I don't think it's a Management Studio thing--I've seen this with other application before, but haven't personally seen it with SSMS. That being said, I wouldn't be surprised if SSMS did something like this in some scenario.
If you grab a few more columns from sys.sysprocesses, you might be able to track back to who is counting transactions--in particular, if it is the SSMS query window (ie, something you did), or SSMS doing it's own thing:
cross apply sys.dm_exec_sql_text(sql_handle)
where status = 'sleeping'
and open_tran = 1;
BEGIN TRAN statement increments the
open_tran counters--but until you do "stuff" it doesn't actually hold any locks, cause any blocking, or prevent transaction log reuse. Because of this, I've stopped using the open_tran column as a reason to worry. Instead, I look at the specific transaction state in
SELECT t.[text], p.spid, p.hostname, p.loginame, p.program_name, dt.*
FROM sys.sysprocesses p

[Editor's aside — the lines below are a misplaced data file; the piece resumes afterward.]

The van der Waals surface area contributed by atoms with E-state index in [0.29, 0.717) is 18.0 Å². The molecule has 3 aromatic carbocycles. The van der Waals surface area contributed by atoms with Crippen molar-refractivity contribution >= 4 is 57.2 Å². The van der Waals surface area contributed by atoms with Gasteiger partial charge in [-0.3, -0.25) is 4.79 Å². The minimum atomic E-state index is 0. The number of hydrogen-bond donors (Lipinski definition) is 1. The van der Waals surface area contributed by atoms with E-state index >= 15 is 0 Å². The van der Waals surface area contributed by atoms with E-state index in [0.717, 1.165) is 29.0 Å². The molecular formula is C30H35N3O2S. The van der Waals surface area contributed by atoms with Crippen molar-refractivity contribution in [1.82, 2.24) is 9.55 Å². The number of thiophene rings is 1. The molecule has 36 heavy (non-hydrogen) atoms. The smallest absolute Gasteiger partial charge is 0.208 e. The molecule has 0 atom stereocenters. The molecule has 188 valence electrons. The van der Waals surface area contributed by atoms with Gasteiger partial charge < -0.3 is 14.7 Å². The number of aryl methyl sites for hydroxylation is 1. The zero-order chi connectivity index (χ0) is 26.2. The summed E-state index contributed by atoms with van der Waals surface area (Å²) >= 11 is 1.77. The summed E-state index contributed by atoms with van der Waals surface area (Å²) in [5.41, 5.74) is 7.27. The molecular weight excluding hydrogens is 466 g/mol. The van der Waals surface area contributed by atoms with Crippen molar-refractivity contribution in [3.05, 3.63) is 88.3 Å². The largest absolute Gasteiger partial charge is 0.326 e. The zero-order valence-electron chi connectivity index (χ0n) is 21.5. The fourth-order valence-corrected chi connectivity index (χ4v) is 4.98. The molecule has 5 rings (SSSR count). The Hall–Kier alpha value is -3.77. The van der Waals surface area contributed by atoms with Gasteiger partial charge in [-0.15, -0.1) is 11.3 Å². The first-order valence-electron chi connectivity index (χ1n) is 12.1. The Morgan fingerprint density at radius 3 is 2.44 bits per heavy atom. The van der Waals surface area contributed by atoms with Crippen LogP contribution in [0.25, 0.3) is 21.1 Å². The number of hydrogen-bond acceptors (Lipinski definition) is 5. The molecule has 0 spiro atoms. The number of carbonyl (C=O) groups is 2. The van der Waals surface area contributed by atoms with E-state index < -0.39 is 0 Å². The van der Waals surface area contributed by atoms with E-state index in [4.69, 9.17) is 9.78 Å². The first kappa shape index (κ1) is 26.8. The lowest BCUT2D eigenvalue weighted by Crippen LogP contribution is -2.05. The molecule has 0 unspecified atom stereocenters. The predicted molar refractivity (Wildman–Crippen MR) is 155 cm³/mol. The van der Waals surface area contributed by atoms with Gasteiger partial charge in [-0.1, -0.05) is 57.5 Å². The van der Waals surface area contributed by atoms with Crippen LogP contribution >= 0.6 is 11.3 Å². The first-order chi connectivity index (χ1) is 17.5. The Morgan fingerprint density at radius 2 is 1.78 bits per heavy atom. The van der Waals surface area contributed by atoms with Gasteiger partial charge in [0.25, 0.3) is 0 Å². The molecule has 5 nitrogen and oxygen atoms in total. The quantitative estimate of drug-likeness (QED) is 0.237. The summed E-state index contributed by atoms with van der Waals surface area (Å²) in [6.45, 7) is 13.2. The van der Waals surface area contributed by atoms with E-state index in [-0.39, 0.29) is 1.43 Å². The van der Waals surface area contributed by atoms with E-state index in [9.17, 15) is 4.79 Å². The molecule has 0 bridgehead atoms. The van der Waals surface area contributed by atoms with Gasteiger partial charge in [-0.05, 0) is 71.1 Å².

cross apply sys.dm_exec_sql_text(sql_handle) t
JOIN sys.dm_tran_session_transactions st ON p.spid = st.session_id
JOIN sys.dm_tran_database_transac tions dt ON st.transaction_id = dt.transaction_id
You can use the
database_transaction_state and other columns to get more useful information to decide if you need to worry about it.
[EDIT]: It looks like this is something new to SSMS 2016: If I use SSMS 2014, I am not seeing the behavior you describe, but when I use SSMS 2016, I see exactly that behavior. It looks like SSMS 2016 does a
select @@trancount implicitly after you run
BEGIN TRAN or any query in a query window. Profiler/Extended Events confirms that there is a Batch Started/Completed for the
BEGIN TRAN or whatever, immediately followed by a second Batch Started/Completed for the
select @@trancount. Weird.